The Shopping Cart Conundrum
Mobile customers appear to be increasingly favoring browser-based shopping over apps. Research on this topic has been building to that conclusion for several years, yet most large Internet retailers are not refocusing their marketing strategies to reflect this change.
Gomez Research in 2010 pointed to the likely reason for shoppers’ mobile Web preference: "When you’re doing business on the Web, every second counts."
Their study demonstrated that 58% of people expect a mobile Web site to perform like a desktop Web site -- if a page load takes more than 2 seconds, 40% of shoppers are likely to abandon that site; and finally “the average impact of a 1-second delay meant a 7% reduction in conversions. For the $100,000/day ecommerce site, a one-second delay means $2.5 million in lost revenues in a year.
The unique problem for mobile Web shopping is that the steps to purchasing simply take too long -- far longer than on the familiar Web. And that’s because of how mobile devices work. Just clicking a button to “add,” “delete,” or “change quantity” on the mobile Web requires sending transaction data from the shopper’s mobile device to the vendor’s server (average 3-5 seconds) via cell towers, not high-speed cables.
These interim steps, long before checking out, are the challenge -- it's all about time.
As Rimma Kats concluded in April, 2011: ”Mobile users expect to make sacrifices -- in content depth and its presentation -- in exchange for anyplace, anytime convenience, but the one thing they will not sacrifice is speed.
So apart from finding a way to increase the speed of light, the best technical solution for this problem is eliminating the number of times a mobile customer has to wait for a server call when buying something.
While apps looked like a great solution at first, it turns out that they aren’t -- at least not for mobile commerce. The reason is simply that as more people have begun to use smartphones, and more vendors have put up mobile Web sites, the practical, economic, and physical limitations have emerged -- and they are significant.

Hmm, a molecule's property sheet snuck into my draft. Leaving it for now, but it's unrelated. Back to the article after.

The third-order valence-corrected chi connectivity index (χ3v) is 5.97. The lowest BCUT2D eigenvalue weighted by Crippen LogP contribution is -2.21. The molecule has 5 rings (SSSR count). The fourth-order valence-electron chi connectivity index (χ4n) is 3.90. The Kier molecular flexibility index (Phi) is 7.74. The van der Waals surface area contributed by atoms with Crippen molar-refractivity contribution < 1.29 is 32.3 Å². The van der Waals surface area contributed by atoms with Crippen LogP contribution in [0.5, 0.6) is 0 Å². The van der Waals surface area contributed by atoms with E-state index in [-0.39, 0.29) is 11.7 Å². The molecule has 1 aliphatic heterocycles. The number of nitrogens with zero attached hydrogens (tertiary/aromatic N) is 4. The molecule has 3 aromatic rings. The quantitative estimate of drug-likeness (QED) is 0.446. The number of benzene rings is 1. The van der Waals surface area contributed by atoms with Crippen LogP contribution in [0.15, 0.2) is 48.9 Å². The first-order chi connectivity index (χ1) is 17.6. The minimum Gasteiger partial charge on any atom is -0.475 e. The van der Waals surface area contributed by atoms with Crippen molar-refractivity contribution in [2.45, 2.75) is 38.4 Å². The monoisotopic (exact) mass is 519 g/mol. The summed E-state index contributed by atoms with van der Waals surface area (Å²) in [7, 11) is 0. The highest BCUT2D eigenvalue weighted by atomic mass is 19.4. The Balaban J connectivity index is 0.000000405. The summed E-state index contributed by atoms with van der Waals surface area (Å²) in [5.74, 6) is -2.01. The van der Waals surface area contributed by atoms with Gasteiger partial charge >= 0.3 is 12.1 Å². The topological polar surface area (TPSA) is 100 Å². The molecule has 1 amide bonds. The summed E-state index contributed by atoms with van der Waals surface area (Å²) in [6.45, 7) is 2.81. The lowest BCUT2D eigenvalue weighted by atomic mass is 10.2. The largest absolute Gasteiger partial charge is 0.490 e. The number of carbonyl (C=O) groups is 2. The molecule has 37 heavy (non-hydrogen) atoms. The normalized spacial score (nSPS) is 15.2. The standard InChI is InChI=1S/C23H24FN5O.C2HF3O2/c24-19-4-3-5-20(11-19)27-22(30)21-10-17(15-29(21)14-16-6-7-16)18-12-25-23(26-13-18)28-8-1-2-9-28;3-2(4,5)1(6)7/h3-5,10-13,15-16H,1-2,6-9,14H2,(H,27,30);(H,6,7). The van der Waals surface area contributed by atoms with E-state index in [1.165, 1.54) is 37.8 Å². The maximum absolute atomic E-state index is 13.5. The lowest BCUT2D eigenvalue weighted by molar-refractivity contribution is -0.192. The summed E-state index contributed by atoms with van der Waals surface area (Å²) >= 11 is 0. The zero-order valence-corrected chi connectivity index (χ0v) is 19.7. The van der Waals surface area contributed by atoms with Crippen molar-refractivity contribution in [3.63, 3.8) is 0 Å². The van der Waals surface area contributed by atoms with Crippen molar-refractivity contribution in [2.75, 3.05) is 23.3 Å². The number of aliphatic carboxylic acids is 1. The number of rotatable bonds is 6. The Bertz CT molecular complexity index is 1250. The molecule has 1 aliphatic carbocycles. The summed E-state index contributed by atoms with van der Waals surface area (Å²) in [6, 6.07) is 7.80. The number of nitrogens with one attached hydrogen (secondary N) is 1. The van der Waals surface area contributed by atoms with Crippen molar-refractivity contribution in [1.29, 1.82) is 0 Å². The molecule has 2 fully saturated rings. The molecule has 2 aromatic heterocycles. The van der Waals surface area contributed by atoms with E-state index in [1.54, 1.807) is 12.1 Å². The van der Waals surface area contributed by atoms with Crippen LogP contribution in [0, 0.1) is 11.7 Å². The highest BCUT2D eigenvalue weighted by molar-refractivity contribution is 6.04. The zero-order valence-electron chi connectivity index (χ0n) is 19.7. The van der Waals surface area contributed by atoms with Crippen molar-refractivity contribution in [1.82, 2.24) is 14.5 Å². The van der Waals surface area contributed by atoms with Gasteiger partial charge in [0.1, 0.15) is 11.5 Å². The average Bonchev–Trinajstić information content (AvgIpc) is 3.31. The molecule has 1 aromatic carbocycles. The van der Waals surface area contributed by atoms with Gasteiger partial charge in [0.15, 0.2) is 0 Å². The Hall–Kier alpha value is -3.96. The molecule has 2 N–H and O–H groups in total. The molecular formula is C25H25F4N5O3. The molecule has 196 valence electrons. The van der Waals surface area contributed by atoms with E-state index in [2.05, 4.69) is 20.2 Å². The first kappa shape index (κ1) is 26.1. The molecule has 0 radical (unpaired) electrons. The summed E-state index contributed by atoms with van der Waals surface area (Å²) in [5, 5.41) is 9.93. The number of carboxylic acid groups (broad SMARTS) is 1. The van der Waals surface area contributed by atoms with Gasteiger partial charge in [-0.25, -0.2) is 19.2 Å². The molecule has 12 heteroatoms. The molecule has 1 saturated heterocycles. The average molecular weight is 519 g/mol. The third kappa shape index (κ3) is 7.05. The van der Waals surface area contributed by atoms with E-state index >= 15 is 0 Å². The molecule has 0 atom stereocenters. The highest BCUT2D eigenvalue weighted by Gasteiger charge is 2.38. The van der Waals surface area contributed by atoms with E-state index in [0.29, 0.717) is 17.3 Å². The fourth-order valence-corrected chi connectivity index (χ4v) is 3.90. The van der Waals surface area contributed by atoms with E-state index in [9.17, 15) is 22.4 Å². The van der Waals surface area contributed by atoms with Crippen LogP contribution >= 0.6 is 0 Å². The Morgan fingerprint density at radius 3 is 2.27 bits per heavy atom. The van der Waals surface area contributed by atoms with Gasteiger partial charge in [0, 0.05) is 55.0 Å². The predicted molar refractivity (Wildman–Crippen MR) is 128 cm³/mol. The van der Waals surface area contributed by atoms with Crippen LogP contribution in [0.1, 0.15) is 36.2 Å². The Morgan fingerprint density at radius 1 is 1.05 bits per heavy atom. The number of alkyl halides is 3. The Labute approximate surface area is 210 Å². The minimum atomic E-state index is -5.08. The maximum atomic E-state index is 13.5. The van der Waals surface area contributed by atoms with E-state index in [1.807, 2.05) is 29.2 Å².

A brief look at history demonstrates how speed drove innovation on the Web to such an extent that patents for speed-enhancing software (like Amazon's “1-Click” payment method) were prosecuted to the tune of multiple millions of dollars, even to be lost. A recent Wall Street Journal article declared that sales at Amazon increase by 1% for every 100 milliseconds they shave off download times!
The challenge for mobile commerce is to build speedy solutions.
If history supports predictions, the principle of Occam's Razor will prevail: the simplest solution will win. That points to the mobile Web -- not to an infinite number of apps.
Now imagine that you could use an online cart technology that reduces the time it takes to “add,” “delete,” or “change quantity” by virtually 100% because it eliminates the need for a server call for each of those commands.
This "instant-add" cart solution allows “buy” buttons to be placed virtually anywhere that a product is displayed, with no added overhead built in -- allowing for the quickest possible sale to be completed with one click and then checking out.
This solution forms an ideal bridge between desktop and mobile Web, as it works identically on both via the browser.
This technology already exists -- and you may want to ask your favorite retailer why they have not implemented it on their mobile site.